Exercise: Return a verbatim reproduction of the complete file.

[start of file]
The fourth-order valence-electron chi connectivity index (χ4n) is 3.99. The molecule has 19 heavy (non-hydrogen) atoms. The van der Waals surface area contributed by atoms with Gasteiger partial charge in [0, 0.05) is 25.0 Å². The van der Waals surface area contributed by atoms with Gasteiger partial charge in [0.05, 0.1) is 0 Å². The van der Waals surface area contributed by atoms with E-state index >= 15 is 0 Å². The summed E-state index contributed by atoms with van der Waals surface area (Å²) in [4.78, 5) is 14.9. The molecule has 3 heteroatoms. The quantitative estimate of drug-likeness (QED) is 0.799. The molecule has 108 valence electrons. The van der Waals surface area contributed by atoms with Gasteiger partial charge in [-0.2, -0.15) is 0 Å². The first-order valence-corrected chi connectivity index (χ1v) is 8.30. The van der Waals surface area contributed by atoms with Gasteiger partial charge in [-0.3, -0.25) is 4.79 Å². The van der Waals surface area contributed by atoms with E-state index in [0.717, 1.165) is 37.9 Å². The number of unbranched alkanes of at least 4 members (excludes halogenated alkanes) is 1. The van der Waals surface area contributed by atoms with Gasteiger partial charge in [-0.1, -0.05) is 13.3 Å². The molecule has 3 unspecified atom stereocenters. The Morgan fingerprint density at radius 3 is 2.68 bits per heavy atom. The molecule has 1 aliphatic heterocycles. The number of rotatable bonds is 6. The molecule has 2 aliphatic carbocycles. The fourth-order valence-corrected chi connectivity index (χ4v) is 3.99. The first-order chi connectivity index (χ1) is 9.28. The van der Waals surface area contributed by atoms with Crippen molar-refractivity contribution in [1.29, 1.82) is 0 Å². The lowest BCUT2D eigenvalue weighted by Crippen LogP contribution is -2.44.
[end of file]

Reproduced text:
The fourth-order valence-electron chi connectivity index (χ4n) is 3.99. The molecule has 19 heavy (non-hydrogen) atoms. The van der Waals surface area contributed by atoms with Gasteiger partial charge in [0, 0.05) is 25.0 Å². The van der Waals surface area contributed by atoms with Gasteiger partial charge in [0.05, 0.1) is 0 Å². The van der Waals surface area contributed by atoms with E-state index >= 15 is 0 Å². The summed E-state index contributed by atoms with van der Waals surface area (Å²) in [4.78, 5) is 14.9. The molecule has 3 heteroatoms. The quantitative estimate of drug-likeness (QED) is 0.799. The molecule has 108 valence electrons. The van der Waals surface area contributed by atoms with Gasteiger partial charge in [-0.2, -0.15) is 0 Å². The first-order valence-corrected chi connectivity index (χ1v) is 8.30. The van der Waals surface area contributed by atoms with Gasteiger partial charge in [-0.3, -0.25) is 4.79 Å². The van der Waals surface area contributed by atoms with E-state index in [0.717, 1.165) is 37.9 Å². The number of unbranched alkanes of at least 4 members (excludes halogenated alkanes) is 1. The van der Waals surface area contributed by atoms with Gasteiger partial charge in [-0.1, -0.05) is 13.3 Å². The molecule has 3 unspecified atom stereocenters. The Morgan fingerprint density at radius 3 is 2.68 bits per heavy atom. The molecule has 1 aliphatic heterocycles. The number of rotatable bonds is 6. The molecule has 2 aliphatic carbocycles. The fourth-order valence-corrected chi connectivity index (χ4v) is 3.99. The first-order chi connectivity index (χ1) is 9.28. The van der Waals surface area contributed by atoms with Crippen molar-refractivity contribution in [1.29, 1.82) is 0 Å². The lowest BCUT2D eigenvalue weighted by Crippen LogP contribution is -2.44.